Do you like sunflower seed butter but not the price tag? Or is it hard to find where you live? If you have sunflower seeds, oil, and a food processor, you can make your own.
A [16 oz. net weight] jar of conventionally grown (i.e., not organic) sunflower seed butter runs about $5-$6. If you want organic, add a couple of bucks to that figure. Then compare that price to buying raw, unsalted organic sunflower seeds for $3.50/lb.
I like to roast my sunflower seeds first, which led to a failed attempt a couple of weeks ago when I, um, OVER-toasted (okay, burned) the sunflower seeds. I deemed them still edible (by me, because I couldn’t bear to throw away what had been perfectly good food) but NOT suitable for sunflower butter.
The burnt seeds took the wind out of my sails, and it took me awhile to get back to this.
Start with one pound (a generous two cups) of raw, unsalted sunflower seeds.
Toasting is optional, but I like the flavor better. You can use a dry pan on the stove top, the microwave method, or an oven/toaster oven. Whatever the method, toast them LIGHTLY. Let cool most of the way before proceeding.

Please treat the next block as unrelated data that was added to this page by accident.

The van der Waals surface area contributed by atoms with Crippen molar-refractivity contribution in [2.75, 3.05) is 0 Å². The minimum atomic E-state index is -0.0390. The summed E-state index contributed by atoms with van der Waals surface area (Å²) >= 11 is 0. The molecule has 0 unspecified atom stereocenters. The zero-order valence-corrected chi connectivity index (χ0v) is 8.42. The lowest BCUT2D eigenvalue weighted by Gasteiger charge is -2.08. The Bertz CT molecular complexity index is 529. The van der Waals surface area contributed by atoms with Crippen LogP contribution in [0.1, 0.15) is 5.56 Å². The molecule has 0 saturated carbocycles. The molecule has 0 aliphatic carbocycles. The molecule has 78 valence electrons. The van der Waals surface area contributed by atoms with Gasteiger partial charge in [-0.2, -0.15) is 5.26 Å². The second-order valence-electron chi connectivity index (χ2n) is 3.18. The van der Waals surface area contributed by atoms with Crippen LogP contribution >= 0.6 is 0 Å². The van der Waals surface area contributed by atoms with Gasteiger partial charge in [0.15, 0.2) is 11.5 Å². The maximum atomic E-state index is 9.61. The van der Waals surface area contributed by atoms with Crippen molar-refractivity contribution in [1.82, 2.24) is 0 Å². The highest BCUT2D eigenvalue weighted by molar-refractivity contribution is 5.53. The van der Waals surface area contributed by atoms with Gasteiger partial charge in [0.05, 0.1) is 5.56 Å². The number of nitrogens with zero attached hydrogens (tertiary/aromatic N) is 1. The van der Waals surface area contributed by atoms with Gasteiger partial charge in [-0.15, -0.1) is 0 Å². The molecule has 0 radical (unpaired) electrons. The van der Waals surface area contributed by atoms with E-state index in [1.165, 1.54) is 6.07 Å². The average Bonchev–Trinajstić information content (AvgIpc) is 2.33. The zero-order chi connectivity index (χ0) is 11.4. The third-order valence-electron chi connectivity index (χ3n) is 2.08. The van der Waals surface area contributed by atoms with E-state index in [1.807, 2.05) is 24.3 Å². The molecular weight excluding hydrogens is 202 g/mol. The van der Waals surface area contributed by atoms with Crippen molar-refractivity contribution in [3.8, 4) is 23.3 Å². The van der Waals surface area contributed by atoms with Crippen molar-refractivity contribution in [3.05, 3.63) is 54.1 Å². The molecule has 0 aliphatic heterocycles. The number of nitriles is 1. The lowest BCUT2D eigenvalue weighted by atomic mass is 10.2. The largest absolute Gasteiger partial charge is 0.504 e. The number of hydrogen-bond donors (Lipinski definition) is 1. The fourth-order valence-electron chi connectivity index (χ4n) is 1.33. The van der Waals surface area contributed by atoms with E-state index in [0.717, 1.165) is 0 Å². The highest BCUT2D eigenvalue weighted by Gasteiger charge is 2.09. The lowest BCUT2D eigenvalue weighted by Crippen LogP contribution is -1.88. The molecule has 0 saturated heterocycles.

Start blending seeds in food processor.
Keep blending. It will start to get weird and chunky. Keep blending. At some point it will start to look like cookie dough, but not at all like a nice smooth nut butter. This post has more good pictures.
Gabriel says, “Keep blending.” Basically, you don’t want to add the extra oil too early, or the sunflower seeds will not release all of their oils, and it won’t come together as well.
Once you have a doughy, thick nut butter consistency, drizzle in some oil while the food processor is running. I didn’t really measure, but I think I used about two tablespoons.
Nice and smooth. Add sweetener and a bit of salt to taste. I added about a tablespoon of honey (yay for someone being old enough to eat things with honey in them now!) and a pinch of salt.
Put the finished product in a jar or other container and enjoy cleaning out the food processor — a tasty job. Refrigerate the sunbutter and use as you would any nut butter — sandwiches, stirred into oatmeal, on crackers, in cookies . . . .
With organic peanuts and peanut butter selling for $6/lb, homemade sunbutter may be making more frequent appearances in our kitchen.